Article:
General Electrics: Lending Business for Sale!

Money

General Electric (NYSE:GE) is shrinking its retail finance operations with the goal of eventually leaving the business behind. Up to 20 percent of GE’s North American consumer lending business will be sold next year in an initial public offering. GE has been cutting back on GE Capital ever since the events of the 2008-2009 financial crisis. During that time, the credit markets froze, and GE found itself in a dangerous position.

“GE isn’t reducing finance because it has a new religious attachment to industrial. This is about reducing the potential for future pain,” Brian Langenberg, director of research at Langenberg & Co, told Bloomberg. Jeffrey Immelt, CEO of GE hopes to increase the share of earnings from parts of the company, which produce industrial goods like medical scanners. Reduction in the Capital unit will aid in this goal. The sale is slated to be finalized “later in 2014” according to a GE filing.

The IPO was an important topic of conversation at Friday’s GE Capital investor meeting, covered by Bloomberg. “This is the final last step, the biggest step remaining in the transformation of the portfolio of GE Captial,” GE Capital Chief Executive Officer, Keith Sherin, said. Sherin also remarked that 2014 earnings for the company would likely fall a “little bit” as a result of the initial public offering. Not including certain items, analysts have expectations of $1.79 per share for GM in the coming year — as reported by the publication.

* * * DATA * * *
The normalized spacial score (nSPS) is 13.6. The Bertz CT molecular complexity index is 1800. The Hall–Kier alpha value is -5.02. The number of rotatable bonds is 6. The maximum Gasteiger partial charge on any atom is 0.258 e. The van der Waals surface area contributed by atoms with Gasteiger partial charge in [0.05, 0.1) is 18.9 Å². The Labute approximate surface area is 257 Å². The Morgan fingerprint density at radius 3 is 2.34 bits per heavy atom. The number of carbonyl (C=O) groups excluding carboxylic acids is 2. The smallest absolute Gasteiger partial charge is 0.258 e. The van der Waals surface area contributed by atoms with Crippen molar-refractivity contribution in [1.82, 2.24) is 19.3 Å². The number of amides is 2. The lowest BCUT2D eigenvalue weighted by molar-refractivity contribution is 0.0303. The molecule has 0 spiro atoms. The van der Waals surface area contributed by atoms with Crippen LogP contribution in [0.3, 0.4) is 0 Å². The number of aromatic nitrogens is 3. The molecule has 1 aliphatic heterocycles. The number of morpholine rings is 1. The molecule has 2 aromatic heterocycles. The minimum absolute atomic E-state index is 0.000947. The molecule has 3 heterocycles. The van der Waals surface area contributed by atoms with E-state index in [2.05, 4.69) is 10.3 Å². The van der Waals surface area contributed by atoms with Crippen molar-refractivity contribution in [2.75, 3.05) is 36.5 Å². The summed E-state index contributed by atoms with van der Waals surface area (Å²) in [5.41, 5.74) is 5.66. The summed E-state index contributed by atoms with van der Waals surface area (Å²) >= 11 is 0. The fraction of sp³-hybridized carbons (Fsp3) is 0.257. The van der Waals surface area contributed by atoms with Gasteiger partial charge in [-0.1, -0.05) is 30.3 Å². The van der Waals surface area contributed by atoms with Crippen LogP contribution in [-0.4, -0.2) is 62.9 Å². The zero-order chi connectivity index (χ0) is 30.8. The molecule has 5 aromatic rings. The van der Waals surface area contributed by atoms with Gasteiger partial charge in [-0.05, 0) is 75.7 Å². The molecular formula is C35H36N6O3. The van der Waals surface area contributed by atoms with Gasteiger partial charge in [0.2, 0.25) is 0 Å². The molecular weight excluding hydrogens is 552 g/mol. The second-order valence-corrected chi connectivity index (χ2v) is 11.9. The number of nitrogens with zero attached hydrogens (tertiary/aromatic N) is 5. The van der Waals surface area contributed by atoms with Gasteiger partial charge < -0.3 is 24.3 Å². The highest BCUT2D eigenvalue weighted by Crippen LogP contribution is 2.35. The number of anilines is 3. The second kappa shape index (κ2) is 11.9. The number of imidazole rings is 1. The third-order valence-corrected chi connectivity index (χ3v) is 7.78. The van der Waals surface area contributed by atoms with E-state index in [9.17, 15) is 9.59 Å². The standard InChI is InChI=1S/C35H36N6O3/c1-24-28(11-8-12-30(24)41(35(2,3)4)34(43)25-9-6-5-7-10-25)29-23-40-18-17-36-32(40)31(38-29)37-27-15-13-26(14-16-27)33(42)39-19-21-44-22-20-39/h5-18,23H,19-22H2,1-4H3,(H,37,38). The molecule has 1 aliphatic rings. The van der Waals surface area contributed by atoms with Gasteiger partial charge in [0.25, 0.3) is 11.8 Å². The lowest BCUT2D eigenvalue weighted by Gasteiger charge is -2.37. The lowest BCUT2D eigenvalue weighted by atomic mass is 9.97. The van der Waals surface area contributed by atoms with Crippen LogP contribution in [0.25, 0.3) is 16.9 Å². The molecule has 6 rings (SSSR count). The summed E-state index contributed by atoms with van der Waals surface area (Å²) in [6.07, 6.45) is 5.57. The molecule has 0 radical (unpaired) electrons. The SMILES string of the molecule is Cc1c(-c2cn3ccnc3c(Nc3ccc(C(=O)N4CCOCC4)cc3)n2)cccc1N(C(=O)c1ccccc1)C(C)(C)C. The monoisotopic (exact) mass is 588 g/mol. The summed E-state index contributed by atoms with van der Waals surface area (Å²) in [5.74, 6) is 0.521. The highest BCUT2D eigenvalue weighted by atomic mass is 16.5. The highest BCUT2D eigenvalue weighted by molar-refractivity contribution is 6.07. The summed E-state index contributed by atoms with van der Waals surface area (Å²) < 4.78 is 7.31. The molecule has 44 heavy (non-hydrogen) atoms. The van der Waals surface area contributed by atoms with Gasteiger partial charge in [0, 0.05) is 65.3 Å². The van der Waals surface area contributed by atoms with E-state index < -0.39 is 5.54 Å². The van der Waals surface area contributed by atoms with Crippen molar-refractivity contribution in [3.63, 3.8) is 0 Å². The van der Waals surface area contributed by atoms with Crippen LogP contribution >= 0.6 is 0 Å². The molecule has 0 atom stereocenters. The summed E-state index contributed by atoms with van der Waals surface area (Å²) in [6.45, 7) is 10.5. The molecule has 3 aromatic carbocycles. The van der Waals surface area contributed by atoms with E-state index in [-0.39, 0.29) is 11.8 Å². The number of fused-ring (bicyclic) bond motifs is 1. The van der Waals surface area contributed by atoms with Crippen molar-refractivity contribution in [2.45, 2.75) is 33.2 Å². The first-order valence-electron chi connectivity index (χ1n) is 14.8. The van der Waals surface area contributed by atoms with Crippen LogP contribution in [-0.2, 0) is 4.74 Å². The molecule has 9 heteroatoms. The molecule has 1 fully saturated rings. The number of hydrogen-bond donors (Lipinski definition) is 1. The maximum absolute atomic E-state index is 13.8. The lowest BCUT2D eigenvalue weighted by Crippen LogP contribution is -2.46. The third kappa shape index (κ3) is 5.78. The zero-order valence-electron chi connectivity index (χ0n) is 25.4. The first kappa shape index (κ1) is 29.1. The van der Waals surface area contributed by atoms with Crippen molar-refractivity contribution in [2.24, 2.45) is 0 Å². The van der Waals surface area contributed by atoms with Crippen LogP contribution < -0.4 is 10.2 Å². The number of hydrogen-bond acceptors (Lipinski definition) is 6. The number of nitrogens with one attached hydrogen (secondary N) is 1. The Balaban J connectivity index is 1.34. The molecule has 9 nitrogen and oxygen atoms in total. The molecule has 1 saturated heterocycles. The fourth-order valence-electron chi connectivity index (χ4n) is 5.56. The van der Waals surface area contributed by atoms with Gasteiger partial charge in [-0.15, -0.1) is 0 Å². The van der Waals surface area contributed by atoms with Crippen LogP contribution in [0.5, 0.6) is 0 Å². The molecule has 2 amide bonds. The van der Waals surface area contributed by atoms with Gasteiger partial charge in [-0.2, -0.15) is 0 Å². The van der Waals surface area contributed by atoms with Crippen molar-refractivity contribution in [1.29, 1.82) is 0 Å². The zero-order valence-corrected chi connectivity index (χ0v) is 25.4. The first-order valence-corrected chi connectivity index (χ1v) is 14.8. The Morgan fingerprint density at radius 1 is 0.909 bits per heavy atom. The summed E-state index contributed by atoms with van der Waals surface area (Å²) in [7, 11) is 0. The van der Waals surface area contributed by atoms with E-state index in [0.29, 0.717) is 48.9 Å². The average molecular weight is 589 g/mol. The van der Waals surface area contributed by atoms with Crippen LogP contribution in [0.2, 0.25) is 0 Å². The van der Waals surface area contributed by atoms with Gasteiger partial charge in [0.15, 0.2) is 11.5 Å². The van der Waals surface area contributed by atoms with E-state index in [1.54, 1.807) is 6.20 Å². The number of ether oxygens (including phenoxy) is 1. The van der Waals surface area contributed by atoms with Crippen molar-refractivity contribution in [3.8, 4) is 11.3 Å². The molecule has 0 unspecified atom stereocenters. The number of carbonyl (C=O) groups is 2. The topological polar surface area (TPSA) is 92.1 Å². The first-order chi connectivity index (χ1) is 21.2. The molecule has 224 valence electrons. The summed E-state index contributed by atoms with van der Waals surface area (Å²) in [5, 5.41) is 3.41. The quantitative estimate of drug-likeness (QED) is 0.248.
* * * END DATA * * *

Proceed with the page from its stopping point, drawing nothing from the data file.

Annual earnings are expected to fall to $5 billion in 2015 in GE Capital from $7.7 billion in 2013 — a result of the cut in North American consumer finance and other assets. However, growth is expected to follow that decrease in 2016, according to Sherin. He noted that the consumer finance entity was “good business,” but that it simply didn’t work well with GE.

“When we looked at the position we have in credit cards and we look at the synergies we get between our commercial businesses and the rest of GE, we just don’t see that,” said Sherin. This is not a novel strategy for GE, and in 2006 it sold GE Insurance Solutions for $7.4 billion.

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